CloudNativeCon: Day 1 Sessions

This is the second in a two part series about Denise Mauldin’s experiences at CloudNativeCon.

Part One: Keynotes — Part Two: Day 1 Sessions

I tried to attend the beginner sessions mostly, though it was a little difficult to tell which ones were supposed to be that. I ended up in two ‘how we started using Kubernetes’ talks back to back from Box and Buffer. Then a session on Helm for managing charts (package descriptions), one on Logging using Fluentd, and then one on monitoring application performance from Cisco.

Box created their own scripted deployment system that seems very similar to what Helm does (because they started before Helm). They use Artifactory to serve their images instead of Dockerhub because it allows them to have a private repository. They use Jsonnet templates with a makefile that iterates over each JSON file and replaces the specifics for each environment. Then they use Applier to synchronize the github JSON files produced from the Jsonnet templates and the Kubernetes ideal POD config so that they don’t end up changing the clusters when they don’t need to. They use Flannel to create the networking layer between the one IP per server and the one IP per container networking problem, but they’re interested at looking at Project Calico instead. They use Linkerd for API discovery backed by Kubernetes and namespaces to run multiple virtual clusters in one physical cluster.

Buffer had a bunch of great wisdom regarding different logging solutions they’d tried with Kubernetes. First they tried elasticsearch with Fluentd, but they ended up filling up their logging storage with all of the events that were produced and they chose to try a different solution rather than digging into how to make the events more granular and how to re-write their application to do stateful logging better (in the prototype phase). Second they tried Sidecar with an AWS Kinesis firehose, but this ended up with really complex POD configuration and difficulty managing secrets and a lot of network overhead from having extra logging containers. Finally they settled on using a Kubernetes based Daemonset log collector that tailed the container logs and sent the output to a centralized resource using TCP with Fluentd and AWS Kinesis. They use Prometheus for monitoring and deployment with Helm. One of the best improvements to developer productivity was having standard naming conventions for Kubernetes labels, secrets, logs, and services. They’re investigating Linkerd and adding TLS to make their containers more secure.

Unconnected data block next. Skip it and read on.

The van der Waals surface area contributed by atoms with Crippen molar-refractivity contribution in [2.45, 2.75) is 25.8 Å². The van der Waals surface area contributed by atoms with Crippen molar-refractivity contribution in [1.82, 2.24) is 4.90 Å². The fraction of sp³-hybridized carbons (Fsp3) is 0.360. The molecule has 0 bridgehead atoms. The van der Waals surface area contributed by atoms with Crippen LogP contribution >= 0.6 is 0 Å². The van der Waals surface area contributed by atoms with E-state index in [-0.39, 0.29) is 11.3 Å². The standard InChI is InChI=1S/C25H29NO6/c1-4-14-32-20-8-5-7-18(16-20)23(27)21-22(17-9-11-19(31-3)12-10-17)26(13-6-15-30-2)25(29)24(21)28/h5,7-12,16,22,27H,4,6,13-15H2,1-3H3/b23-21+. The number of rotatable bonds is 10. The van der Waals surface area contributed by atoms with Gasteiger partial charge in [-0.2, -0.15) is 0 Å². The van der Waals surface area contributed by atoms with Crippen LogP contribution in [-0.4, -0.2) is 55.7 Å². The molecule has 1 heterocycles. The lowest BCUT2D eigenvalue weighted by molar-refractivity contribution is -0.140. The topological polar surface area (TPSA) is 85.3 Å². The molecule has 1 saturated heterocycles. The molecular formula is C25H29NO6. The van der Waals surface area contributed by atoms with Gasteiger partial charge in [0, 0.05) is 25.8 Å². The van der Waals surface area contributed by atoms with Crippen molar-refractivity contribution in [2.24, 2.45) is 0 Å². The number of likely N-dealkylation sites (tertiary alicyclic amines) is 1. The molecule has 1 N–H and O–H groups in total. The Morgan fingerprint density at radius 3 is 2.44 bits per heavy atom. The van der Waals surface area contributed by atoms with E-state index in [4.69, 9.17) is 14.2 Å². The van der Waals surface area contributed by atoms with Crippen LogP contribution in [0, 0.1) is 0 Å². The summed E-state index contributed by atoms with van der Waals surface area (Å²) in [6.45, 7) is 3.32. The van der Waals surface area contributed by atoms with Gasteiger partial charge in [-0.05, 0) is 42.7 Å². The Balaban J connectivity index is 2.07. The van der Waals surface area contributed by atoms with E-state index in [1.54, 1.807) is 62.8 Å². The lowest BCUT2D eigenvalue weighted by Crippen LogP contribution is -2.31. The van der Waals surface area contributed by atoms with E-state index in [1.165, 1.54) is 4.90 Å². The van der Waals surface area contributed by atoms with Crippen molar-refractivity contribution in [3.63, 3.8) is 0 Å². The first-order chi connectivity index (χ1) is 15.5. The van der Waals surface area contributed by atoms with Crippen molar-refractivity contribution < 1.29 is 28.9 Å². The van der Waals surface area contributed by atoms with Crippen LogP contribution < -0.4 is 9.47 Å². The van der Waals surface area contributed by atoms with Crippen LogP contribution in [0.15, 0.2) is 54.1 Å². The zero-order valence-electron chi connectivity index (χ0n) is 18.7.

Helm seems like a pretty straightforward package deployment manager. They have a templating engine and a CLI that allows you to easily list, install, and upgrade the packages you want to run in your container. It deploys Tiller onto your container and that runs the particulars of the package that you want to install. If you do an upgrade, it’ll transfer the data from the container with the old version to the container with the new version (Keeps the old database container?). Helm chart packages are a good way to learn Kubernetes internal best practices and they’re looking for more people to contribute different packages.

I found the Fluentd and Cisco talks to be a little opaque. The Fluentd talk had some good initial information about logging patterns, but quickly veered into doing logging on embedded devices and GO lang examples and requests for contributers. The Cisco talk seemed to not use any of the other Kubernetes ecosystem resources and was about their personal (but open-source) measurement bus and setting up events to be put into that bus for application alerts. These are probably talks that were meant for a more intermediate audience, but had some interesting thoughts for a newbie like myself.

Overall a really interesting set of breakout sessions and I’ve seen mention of several other ones that were really good. It’s always a great conference when there’s multiple tracks you wish you could see at the same time. :)

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Originally published at www.womenwhocode.com.